Collisions With Stationary/Moving Structures Or Objects

Urban-dwelling Peregrines killed or injured by flying into windows or other features of buildings while chasing prey, occasionally by collision with moving vehicles, including aircraft at airports; sometimes strike wires; recently fledged young sometimes fall down chimneys or are killed by air-conditioning equipment or other machinery on tops of buildings; young in nests on bridges often fall into water, significantly reducing productivity at such sites (Barclay and Cade 1983, Cade and Bird 1990, Frank 1994, Bell et al. 1996). In California, electrocutions and wire strikes common in nonurban areas, as well (B. Walton pers. comm.). For other accidental injuries and fatal-ities, see Porter et al. 1987 .

Degradation Of Habitat

Difficult to assess impact on Peregrine because species is so catholic in use of wide range of habitats and landscapes, including those highly modified by humans. Most affected by loss or modification of nesting places, which are limited in number and often nonreplaceable (e.g., cliffs, ledges, special trees, towers, buildings; see Steenhof 1998 for parallel with Prairie Falcon), but has latitude to switch among alternate nesting places in same territory where >1 exists (e.g., from building to stone quarry in Salt Lake City, UT). Unlike Prairie Falcon (Steenhof 1998), agricultural practices not usually detrimental to Peregrine, except use of pesticides, as species readily preys on birds attracted to cultivated landscapes, and owing to hunting style no doubt benefited from conversion of closed-canopy forests to agriculture, as occurred in ne. U.S. in 1700s and 1800s. Migratory and wintering Peregrines, and some breeders, favor wetland areas that support concentrations of waterfowl and shorebirds; loss or degradation of these habitats is no doubt detrimental to the species. Systemic changes in ecosystem functions (e.g., impact of warmer water temperature on marine food web and consequent reduction in plankton and associated seabirds that serve as food for Peregrines in Queen Charlotte Is.; Nelson and Myres 1976) can exert major impact on Peregrine populations (see J. Thiollay 1988 and Ratcliffe 1993 for other examples).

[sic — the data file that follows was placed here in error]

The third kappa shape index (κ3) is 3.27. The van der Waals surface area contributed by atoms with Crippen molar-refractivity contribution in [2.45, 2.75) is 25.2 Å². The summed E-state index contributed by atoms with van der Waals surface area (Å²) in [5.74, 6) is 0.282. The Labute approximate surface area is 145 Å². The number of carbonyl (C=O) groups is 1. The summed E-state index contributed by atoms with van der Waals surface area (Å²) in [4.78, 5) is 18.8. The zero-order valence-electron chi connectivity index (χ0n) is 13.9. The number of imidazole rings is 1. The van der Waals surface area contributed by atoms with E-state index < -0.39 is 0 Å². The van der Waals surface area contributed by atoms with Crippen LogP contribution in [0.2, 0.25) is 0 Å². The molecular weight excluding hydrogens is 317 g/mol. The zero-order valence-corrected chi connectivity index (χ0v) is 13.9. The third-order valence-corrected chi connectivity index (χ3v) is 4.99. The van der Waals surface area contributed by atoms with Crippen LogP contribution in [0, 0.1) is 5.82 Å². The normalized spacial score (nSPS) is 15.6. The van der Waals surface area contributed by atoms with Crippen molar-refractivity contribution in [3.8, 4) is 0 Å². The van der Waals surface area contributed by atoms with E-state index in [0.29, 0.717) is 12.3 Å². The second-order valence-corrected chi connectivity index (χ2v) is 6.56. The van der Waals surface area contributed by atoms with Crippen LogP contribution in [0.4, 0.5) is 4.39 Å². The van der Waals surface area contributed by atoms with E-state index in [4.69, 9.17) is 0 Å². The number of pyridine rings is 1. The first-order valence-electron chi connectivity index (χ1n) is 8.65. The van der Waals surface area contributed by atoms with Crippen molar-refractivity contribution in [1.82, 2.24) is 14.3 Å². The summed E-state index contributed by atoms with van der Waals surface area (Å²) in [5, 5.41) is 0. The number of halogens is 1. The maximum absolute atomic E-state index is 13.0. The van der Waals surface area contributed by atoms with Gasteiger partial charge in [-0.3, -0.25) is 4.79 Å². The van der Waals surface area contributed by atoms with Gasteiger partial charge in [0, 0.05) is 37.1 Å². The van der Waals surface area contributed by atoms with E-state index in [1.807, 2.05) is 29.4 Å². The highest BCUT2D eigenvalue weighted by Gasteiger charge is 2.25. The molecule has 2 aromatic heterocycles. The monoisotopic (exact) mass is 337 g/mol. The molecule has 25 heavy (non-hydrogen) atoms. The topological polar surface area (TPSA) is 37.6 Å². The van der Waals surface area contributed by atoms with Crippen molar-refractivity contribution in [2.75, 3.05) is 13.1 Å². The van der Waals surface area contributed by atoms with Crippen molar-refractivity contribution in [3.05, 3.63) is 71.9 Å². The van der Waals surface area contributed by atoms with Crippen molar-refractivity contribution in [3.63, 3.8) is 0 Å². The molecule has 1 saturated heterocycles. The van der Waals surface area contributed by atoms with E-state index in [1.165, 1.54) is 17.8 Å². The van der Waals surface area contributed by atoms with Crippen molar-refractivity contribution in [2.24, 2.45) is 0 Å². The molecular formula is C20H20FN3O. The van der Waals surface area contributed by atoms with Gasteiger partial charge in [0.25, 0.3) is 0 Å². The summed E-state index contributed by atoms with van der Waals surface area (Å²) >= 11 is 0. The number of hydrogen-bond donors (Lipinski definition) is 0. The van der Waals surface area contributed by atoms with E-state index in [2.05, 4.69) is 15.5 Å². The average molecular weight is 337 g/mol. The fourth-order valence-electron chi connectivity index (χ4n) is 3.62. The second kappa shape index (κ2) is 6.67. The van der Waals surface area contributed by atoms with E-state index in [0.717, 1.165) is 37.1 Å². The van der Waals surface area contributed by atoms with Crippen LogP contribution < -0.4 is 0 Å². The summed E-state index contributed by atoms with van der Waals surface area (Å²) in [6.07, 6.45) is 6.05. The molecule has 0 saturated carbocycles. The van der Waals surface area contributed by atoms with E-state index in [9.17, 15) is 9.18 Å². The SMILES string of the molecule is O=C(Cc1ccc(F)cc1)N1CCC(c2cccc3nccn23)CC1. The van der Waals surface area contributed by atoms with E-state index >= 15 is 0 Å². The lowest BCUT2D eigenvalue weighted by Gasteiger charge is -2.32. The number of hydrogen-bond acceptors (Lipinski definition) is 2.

Deleterious Impacts Of Research

Careless methods of field study can result in injury or death of adults and young, or abandonment of eggs (no known case of abandoning young), but such impacts not known to have measurable effect on long-term population stability. Inspection of nest site just before or during laying likely to cause falcons to abandon that site and renest elsewhere on same cliff or in same territory. Sudden appearance of human, or helicopter, near nest can frighten sitting bird to leave so quickly that eggs or recently hatched young may be kicked out of the nest (Cade 1960). Prolonged investigations that keep parents off eggs or downy young for varying periods, depending on climate and age of young, can cause overchilling or overheating and death. Attempts to band young >4-5 wk old can result in premature departure from nest, increasing their vulnerability to predators (Cade et al. 1996b). Trapping adults or flying juveniles sometimes results in injuries; placing identification markers or telemetry transmitters on falcons can reduce survivability. Need for information derived from disturbing procedures must be balanced against risks of injury or fatality resulting from study methods. Fyfe and Olendorff (Fyfe and Olendorff 1976) and Olsen and Olsen (Olsen and Olsen 1978) provide guidelines for minimizing impacts of human disturbance at eyries (see also Cade et al. 1996b).

Management

Legal Protection

No legal protection in North America prior to 1930s. First protected by state law in Massachusetts, New York, and New Jersey in 1934 (Herbert and Herbert 1965, Hagar 1969); most states and Canadian provinces/territories protected Peregrine from unauthorized take by 1950s-1960s. F. p. tundrius and F. p. anatum officially listed as Endangered in 1970 in U.S. under 1969 Endangered Species Conservation Act (Public Law 91-135, 835 Stat. 275) and later transferred to 1973 Endangered Species Act (16 U.S.C. 1531 et seq.); protected with other birds of prey under Migratory Bird Treaty Act (16 U.S.C. 703-712) through agreement with Mexico, but not Canada, in 1972. Also protected from unregulated international trade by inclusion on Appendix I of Convention on International Trade in Endangered Species of Wild Fauna and Flora in 1975.

Management As Endangered Species

Efforts to propagate and release falcons began in late 1960s (Cade et al. 1988, Enderson et al. 1995a) and involved primarily actions by The Peregrine Fund, Inc., Cana-dian Wildlife Service, and several private ventures, followed later by Santa Cruz Predatory Bird Research Group (Univ. of California, Santa Cruz) and the Raptor Center, University of Minnesota. Under the Endan-gered Species Act of 1973, 4 regional-recovery plans were developed for (1) Alaska; (2) California, Oregon, Washington, and Nevada; (3) Rocky Mountain and southwest states; and (4) e. U.S.; Canada also produced nonstatutory plan in 1988 (see Mesta 1999 for sum-maries). These plans established methods and criteria for recovery; all but Alaska plan relied heavily on captive propagation and release of captive-produced birds. All plans emphasized need for reduction in environmental contamination by organochlorine pesticide residues, especially DDT.